John Steinbeck wrote and published his first novel when he was 29 years old. This historical novel, follows the career of Henry Morgan (1635?-1688), starting as a young boy dreaming of greatness. This fictive biography blends history and boys’ adventure stories to create a swashbuckling romance.
Steinbeck’s Henry Morgan is driven from one successful sea raid to the next, trying to satisfy his desire for fame. However, Steinbeck shows how this drive isolates Henry Morgan from those around him and leaves him unfulfilled. As in his later works, failure and restlessness are better teachers than success and contentment.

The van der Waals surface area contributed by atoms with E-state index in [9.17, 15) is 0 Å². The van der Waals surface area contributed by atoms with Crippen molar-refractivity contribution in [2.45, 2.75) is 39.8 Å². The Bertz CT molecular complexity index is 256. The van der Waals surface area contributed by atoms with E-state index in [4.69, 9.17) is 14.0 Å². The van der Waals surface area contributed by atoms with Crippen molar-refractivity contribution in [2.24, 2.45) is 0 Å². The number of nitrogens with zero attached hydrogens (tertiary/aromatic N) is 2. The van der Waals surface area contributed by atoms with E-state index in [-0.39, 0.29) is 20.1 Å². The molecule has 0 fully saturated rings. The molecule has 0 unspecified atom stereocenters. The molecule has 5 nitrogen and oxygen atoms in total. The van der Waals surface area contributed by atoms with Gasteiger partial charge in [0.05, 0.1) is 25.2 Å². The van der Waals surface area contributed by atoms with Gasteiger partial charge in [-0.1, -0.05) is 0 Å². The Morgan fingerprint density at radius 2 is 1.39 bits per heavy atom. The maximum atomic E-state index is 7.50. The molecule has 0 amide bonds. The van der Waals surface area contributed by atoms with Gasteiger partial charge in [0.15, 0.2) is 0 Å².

This work is also deeply influenced by Steinbeck’s early and abiding love of Malory’s Le Morte d’Arthur and the quest for the Holy Grail. It blends a number of Steinbeck’s early influences and favorite themes: Arthurian legend, the myth of El Dorado, a symbolic and unattainable woman, the sack of Troy, naturalistic imagery, and many others. This first work of Steinbeck’s shows him exercising his craft in a long form work. In it, the seeds of later works started their slow growth towards maturity and mastery of his craft.